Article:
OK I’ve been having a problem recently, as you will have been able to tell from the layout of the last couple of posts, with getting things to layout clearly, with all the gaps and paragraphs I want.
If I paste something in from a programme like Pageplus X2 (which is what I write my sermons in, so they print out as a booklet) then even when I use the “full screen” mode with the “kitchen sink” nobs and whistles, when it’s published I lose most of the paragraphing etc… which is REALLY irritating.
Now I am quite willing to believe this is caused by my ignorance, rather than WordPress (and yes I’m up to date) but I’d really welcome some guidance please – if you understand this and think you can help!
Last week I led a ‘Celtic’ Morning Prayer at 8am for Pentecost. As part of the opening to the service I read something I had found in last week’s Church Times, and which (for those who don’t subscribe) I’ve shown below. I then used it to open my sermon:
O come, Holy Spirit, inflame my heart,
set it on fire with love.
Burn away my self-centredness so that I can love unselfishly.
Breathe your life-giving breath into my soul
so that I can live freely and joyously,
unrestricted by self-consciousness,
and may be ready to go wherever you may send me.
Come like a gentle breeze
and give me your still peace
so that I may be quiet and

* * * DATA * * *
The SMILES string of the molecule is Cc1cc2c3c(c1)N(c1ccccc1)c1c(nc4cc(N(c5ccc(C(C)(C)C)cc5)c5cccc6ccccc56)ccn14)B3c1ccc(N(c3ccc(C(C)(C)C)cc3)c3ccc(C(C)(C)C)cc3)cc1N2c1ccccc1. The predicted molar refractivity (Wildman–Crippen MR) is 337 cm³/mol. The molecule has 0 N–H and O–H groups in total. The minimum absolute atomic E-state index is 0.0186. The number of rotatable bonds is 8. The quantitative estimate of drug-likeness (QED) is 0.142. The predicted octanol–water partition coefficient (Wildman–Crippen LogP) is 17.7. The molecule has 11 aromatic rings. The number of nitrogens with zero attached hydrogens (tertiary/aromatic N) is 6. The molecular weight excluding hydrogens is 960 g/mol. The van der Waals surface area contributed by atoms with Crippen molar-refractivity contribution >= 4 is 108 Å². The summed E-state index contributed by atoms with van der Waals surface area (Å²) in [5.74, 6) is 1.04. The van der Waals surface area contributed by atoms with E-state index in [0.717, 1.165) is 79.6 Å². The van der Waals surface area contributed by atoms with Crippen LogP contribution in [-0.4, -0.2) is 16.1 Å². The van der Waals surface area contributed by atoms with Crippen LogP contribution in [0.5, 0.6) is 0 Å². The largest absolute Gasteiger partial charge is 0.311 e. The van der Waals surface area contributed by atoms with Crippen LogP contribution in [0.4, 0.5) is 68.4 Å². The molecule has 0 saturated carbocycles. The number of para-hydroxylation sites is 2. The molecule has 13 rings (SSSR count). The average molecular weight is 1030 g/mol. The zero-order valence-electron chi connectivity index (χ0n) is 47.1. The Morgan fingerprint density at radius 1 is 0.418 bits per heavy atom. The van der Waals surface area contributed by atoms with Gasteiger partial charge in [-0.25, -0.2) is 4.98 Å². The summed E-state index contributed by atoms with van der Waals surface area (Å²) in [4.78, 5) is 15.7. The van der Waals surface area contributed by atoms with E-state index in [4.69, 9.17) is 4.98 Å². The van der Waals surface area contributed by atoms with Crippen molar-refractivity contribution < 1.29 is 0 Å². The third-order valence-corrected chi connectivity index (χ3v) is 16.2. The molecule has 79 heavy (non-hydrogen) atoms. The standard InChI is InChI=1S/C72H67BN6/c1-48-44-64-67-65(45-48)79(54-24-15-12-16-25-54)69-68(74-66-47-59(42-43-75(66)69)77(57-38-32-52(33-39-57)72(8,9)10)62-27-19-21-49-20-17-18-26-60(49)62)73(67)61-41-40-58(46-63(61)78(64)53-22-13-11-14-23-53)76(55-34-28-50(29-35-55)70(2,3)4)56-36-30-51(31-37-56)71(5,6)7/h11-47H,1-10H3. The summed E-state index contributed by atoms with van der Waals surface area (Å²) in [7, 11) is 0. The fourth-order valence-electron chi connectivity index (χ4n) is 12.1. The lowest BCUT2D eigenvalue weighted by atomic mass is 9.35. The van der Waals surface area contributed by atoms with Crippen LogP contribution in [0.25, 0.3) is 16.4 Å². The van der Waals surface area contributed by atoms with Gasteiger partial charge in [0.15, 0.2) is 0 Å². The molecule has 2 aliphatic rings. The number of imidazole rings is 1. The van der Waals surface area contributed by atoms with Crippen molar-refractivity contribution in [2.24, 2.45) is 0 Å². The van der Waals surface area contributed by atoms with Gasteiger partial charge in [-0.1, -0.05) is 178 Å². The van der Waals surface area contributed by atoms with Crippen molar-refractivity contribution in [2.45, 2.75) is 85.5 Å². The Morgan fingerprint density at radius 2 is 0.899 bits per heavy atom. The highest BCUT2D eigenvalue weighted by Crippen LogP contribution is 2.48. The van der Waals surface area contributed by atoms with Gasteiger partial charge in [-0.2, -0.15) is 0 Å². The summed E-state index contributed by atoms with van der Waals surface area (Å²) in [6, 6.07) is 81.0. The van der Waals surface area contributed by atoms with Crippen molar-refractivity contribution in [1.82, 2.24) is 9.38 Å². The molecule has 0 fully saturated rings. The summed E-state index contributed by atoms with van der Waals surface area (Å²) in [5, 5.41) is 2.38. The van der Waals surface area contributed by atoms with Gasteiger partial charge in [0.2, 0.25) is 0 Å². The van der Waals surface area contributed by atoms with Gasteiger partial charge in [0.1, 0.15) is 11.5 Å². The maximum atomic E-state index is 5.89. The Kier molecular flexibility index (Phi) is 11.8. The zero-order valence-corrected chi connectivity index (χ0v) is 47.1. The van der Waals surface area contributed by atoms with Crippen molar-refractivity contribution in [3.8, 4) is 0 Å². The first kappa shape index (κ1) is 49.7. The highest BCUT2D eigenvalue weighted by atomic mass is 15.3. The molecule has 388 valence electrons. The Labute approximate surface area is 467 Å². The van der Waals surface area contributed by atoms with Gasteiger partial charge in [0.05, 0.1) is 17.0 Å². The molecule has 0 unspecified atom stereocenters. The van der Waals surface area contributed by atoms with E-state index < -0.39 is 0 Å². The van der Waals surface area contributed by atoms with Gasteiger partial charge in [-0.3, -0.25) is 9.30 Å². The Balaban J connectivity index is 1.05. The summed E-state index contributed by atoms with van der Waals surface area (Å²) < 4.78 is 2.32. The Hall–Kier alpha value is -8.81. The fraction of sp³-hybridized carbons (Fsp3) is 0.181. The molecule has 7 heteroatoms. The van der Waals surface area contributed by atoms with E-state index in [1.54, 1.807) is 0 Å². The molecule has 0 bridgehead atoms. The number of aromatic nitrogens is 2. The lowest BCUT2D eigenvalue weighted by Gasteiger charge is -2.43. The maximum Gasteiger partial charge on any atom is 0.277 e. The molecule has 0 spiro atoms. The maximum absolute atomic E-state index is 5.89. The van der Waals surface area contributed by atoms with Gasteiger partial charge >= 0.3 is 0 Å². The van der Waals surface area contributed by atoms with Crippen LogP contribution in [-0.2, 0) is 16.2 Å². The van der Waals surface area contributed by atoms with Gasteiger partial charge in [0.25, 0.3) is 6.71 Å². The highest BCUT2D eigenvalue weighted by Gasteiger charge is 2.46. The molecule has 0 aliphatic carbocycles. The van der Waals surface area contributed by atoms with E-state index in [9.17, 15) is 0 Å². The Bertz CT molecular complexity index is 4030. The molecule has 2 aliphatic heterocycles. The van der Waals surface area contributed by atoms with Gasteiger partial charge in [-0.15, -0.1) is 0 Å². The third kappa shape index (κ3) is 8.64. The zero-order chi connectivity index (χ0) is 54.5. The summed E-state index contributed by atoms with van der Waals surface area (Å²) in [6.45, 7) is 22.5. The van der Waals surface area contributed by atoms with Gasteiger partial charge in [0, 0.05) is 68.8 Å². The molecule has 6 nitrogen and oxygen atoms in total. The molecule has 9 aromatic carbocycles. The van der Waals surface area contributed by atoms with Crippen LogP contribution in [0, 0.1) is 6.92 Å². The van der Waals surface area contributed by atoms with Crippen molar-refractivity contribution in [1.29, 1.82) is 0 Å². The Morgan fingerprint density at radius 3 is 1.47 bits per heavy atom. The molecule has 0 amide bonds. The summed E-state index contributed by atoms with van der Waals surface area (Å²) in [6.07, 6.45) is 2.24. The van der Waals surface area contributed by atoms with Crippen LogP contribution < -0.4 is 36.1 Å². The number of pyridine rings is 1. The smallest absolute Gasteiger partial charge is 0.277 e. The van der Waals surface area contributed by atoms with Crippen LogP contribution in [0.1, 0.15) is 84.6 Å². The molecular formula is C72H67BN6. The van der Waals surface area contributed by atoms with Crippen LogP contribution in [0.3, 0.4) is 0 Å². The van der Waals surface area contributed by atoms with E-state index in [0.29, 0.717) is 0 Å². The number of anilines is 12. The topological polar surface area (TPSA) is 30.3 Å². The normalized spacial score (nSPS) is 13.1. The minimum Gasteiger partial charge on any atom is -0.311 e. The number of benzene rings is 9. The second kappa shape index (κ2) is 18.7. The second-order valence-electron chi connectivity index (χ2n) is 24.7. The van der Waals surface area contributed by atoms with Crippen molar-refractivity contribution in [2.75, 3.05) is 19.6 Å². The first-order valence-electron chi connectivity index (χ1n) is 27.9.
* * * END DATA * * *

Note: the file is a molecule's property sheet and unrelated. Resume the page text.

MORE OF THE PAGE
know the wonder of your presence,
and help diffuse it in the world.
Never let me shut you out;
never let me try to limit you to my capacity;
act freely in me and through me,
never leave me, O Lord and giver of life!
by Michael Hollings and Etta Gullick from “It’s Me, O Lord” (Mayhew McCrimmon, 1972)
I’m not sure what you’ll think about my ideas on peace – I was really stretched, and didn’t have time to read round my thoughts thoroughly, so feel free to drive a horse and cart through my theology: Sermon John14 v8-17 and 25-27
Pentecost marks a spiritual anniversary for me – which won’t surprise anyone who has ever worshipped at St. Michael’s Aberystwyth, or experienced the excellent preaching of Revd Stuart Bell. Something clicked open inside me in May 1988. Though I may frequently doubt myself, I hope that I allow God’s Pentecost gift to remain the powerful force of direction in my life.
For the 2nd time in three years I will be waiting on the Holy Spirit in our Chapel at our 8am Morning Prayer on Sunday – waiting expectantly to hear Gods’ still, small voice as he moves among us. I already know that what I will be preaching this year, will differ greatly from what I preached in 2008, although the Celtic liturgy of the service that I will lead will be the same (something I’ve adapted from Iona material).
For the sake of comparison, and completeness (since I wasn’t blogging in 2008) here is what I preached then (I will publish this years sometime next week). It is a short reflection written around Acts2:1-21 which should be read in the middle of it:
Peter had been waiting…
For a gift, some sort of spiritual present, that Jesus had called the Holy Spirit. It was to be some sort of power that would enable the disciples to take the stories of what Jesus had done, all over the world. Jesus had told them all, to stay in Jerusalem, and to wait…